Ted Nugent – Cat Scratch Fever (1977) – same principle as above, maybe Ted is too much of a guitar guy to care about getting the percussion right? Ditto Stranglehold, but that said, I haven’t heard a huge amount of early Ted, isn’t there bound to be at least one cowbell anthem in that oeuvre?
Whitesnake – Come An’ Get It (1982) – Whitesnake’s work is a bridge between 70s rock and the harder, more modern 80s version; this would have been a tiny bit better with cowbell though, no?
Judas Priest – You’ve Got Another Thing Comin’ (1982) – The beat is right, Rob Halford gives the perfectly assured performance the song needs, but Dave Holland does everything right except play the cowbell; possibly they wanted to distance themselves from the 70s at this point
Manowar – Metal Daze and Shell Shock (1984) Great, great testosterone fuelled nonsense/genius, the former song may have to be featured in a ‘best notes ever hit by a vocalist’ article at some point. But should have got out the cowbell guys; not metal enough I expect.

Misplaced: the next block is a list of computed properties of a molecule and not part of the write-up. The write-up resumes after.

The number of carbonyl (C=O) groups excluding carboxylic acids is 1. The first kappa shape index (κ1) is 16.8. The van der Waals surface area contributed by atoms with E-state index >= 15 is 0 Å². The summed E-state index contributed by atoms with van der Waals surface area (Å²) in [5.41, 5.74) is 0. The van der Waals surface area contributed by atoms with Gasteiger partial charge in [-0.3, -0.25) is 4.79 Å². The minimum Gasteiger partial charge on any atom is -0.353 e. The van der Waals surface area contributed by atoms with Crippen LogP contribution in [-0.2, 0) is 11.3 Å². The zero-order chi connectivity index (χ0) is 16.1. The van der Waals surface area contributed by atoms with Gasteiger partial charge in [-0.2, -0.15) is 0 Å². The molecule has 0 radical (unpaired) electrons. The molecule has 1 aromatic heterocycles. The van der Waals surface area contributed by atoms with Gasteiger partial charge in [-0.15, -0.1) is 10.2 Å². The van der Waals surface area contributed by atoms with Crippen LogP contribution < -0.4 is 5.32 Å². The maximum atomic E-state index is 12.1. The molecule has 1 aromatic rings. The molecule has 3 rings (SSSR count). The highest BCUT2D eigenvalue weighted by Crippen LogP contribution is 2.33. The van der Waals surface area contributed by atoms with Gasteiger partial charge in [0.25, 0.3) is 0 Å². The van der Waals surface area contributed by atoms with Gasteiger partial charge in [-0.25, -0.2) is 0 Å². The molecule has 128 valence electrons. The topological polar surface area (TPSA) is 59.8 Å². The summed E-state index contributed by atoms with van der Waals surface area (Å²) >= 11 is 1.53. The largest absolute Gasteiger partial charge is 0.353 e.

The Rolling Stones – Start Me Up (1981) and The Cult – Love Removal Machine (1987) The same song, more or less. Both bands forgot the cowbell though.
In fact, The Cult’s transformation from moody goths to leather-clad rock gods was generally lacking in cowbell, despite the potential of songs like the awesome-anyway Wild Flower. That does however have some tambourine or something similar on the choruses to give that faux cowbell flavour.
Overall though, it is the 1970s that is the true era of the cowbell, and this is all just the tip of the iceberg. One of the great things about 70s rock is how much of it there is – and surely there must be many cowbell classics lurking out there, just waiting to be rediscovered by modern ears…